Polo donkey bones found in Tang Dynasty noblewoman’s tomb

March 27th, 2020

Archaeologists have identified the bones of probable polo donkeys in the tomb of a Tang Dynasty (618-907 A.D.) noblewoman. Tang-era texts do describe the sport of lvju, or donkey polo, played by royalty and nobility, but this is the first archaeological evidence of it.

The tomb was discovered in 2012 in Xi’an, ancient Chang’an, onetime capital of the Tang Dynasty. The brick structure has a vertical entrance, a corridor and a burial chamber with brick-lined floors. The contents had been looted in antiquity, but there were some artifacts found, including a lead stirrup and a stone epitaph. The tomb and murals of servants and musicians at a funerary feast  indicate she was a member of the societal elite. The epitaph confirmed her status, identifying the tomb as that of the Lady Cui Shi, wife of Bao Gao, governor of two administrative regions in the late Tang Dynasty. The inscription notes she died October 6th, 878, when she was 59 years old, and was buried August 15th, 879.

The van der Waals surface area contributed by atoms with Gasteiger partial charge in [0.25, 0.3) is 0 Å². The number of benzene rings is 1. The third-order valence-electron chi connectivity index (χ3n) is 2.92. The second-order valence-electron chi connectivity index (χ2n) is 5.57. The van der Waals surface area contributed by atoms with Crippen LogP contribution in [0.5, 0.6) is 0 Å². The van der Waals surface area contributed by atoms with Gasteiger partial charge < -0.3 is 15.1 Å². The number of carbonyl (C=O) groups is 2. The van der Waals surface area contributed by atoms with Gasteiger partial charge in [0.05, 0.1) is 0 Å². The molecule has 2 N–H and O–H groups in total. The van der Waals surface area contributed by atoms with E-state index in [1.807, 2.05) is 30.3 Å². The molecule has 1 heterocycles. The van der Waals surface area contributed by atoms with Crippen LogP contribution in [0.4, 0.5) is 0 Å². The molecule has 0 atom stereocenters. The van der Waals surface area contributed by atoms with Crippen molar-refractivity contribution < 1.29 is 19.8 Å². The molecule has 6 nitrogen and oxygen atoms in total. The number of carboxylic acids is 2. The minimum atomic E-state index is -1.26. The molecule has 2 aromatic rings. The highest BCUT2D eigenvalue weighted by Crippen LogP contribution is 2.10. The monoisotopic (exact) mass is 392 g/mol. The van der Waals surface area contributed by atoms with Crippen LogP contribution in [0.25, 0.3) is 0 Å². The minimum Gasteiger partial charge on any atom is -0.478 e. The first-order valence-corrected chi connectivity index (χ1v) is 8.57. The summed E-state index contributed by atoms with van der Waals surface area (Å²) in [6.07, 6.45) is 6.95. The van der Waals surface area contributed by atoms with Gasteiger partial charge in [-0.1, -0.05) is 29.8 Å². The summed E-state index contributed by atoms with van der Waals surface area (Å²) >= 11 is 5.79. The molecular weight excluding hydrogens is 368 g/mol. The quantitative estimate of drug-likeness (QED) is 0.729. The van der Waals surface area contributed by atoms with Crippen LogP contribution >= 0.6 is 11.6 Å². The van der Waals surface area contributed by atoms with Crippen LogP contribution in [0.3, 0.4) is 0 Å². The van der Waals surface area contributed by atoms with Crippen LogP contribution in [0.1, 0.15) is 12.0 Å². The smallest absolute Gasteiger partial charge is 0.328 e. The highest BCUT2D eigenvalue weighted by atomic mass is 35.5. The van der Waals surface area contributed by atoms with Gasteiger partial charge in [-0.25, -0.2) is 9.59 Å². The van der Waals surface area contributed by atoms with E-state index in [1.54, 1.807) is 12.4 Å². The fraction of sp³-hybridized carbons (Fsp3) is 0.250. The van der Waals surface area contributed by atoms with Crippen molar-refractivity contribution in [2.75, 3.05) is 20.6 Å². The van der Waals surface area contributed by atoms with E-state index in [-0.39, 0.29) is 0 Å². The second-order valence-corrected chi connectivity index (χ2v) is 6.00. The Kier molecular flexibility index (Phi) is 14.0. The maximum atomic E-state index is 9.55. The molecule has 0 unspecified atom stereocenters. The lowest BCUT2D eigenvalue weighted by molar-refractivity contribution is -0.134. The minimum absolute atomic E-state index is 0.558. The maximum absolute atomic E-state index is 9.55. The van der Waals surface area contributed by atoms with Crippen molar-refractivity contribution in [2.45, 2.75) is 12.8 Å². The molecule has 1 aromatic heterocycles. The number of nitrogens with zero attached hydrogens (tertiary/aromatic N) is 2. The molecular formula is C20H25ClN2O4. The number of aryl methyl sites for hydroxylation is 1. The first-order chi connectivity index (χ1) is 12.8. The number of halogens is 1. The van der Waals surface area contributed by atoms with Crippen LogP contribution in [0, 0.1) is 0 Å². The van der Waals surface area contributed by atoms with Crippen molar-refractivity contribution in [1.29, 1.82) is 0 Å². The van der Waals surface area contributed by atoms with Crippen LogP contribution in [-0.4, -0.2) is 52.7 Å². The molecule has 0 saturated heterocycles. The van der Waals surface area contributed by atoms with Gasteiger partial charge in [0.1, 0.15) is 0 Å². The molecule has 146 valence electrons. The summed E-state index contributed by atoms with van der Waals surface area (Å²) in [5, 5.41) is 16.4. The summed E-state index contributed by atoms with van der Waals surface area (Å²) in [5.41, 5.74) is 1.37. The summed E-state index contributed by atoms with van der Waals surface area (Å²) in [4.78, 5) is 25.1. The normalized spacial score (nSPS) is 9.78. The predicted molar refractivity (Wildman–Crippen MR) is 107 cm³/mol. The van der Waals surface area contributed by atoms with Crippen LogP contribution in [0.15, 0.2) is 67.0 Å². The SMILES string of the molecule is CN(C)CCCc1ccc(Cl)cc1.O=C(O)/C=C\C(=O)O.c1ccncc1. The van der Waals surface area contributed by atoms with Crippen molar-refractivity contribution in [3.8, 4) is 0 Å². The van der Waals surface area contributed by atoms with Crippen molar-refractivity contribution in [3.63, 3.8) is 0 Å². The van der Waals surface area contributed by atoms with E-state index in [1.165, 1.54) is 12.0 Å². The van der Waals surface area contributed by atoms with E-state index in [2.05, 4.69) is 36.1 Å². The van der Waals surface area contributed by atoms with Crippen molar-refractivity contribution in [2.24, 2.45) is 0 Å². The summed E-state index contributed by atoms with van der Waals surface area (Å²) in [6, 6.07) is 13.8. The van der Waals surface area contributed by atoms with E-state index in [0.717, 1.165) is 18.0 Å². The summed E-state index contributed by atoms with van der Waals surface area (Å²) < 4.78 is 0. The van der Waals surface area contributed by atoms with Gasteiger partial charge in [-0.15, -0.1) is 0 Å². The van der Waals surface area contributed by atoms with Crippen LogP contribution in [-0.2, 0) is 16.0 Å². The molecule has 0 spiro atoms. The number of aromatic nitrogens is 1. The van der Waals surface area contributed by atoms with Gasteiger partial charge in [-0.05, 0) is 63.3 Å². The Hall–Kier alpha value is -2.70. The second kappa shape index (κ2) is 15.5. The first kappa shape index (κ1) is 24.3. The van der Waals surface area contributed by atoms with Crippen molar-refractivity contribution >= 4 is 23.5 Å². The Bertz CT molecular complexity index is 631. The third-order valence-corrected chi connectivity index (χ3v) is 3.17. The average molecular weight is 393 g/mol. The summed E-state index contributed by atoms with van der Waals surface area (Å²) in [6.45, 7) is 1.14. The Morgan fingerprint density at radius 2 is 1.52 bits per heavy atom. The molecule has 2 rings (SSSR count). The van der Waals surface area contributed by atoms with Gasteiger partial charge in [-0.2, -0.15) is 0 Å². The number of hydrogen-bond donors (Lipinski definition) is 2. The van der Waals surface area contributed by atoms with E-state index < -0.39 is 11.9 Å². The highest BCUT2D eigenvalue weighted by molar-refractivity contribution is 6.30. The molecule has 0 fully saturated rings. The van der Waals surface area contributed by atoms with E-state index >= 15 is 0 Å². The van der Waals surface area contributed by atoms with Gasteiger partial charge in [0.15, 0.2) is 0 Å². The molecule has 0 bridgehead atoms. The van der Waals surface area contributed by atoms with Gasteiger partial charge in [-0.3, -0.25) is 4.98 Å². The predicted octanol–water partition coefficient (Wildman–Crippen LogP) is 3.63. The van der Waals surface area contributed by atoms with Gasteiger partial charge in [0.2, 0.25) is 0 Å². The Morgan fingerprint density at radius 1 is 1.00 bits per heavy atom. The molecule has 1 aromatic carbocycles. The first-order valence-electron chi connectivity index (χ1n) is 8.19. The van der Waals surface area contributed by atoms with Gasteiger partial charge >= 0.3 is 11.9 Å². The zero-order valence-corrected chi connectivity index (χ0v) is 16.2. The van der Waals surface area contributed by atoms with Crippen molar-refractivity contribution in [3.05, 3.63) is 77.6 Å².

Chang’an was located at the beginning of the Silk Road and donkeys were highly valued as pack animals to transport goods along the trade routes. Tang Dynasty texts refer to them being used in households and pack animals and in military and governmental transports. An edict of the period prohibited donkeys being killed or eaten. Commoners were known to ride them for transportation, but not the upper classes.

Polo is believed to have developed in Persia and spread east through the influence of the Parthian Empire (ca. 247 B.C. – 224 A.D.). Polo played on horseback was established as a prestigious sport in central China. At the Tang court it was valued as a proving ground for cavalry skills, but it was dangerous, even fatal to play. Lvju used sturdier, shorter, easier to handle donkeys and therefore appealed to women and older players.

Only two pottery figurines of donkeys wearing saddles have been unearthed in Tang tombs in Xi’an. The discovery of skeletal remains of three donkeys among piles of animal bones in the corridor and on the coffin of Cui Shi’s tomb gave researchers the unique opportunity to analyze their bones and determine what they were used for in life and why they were buried in a noble woman’s tomb.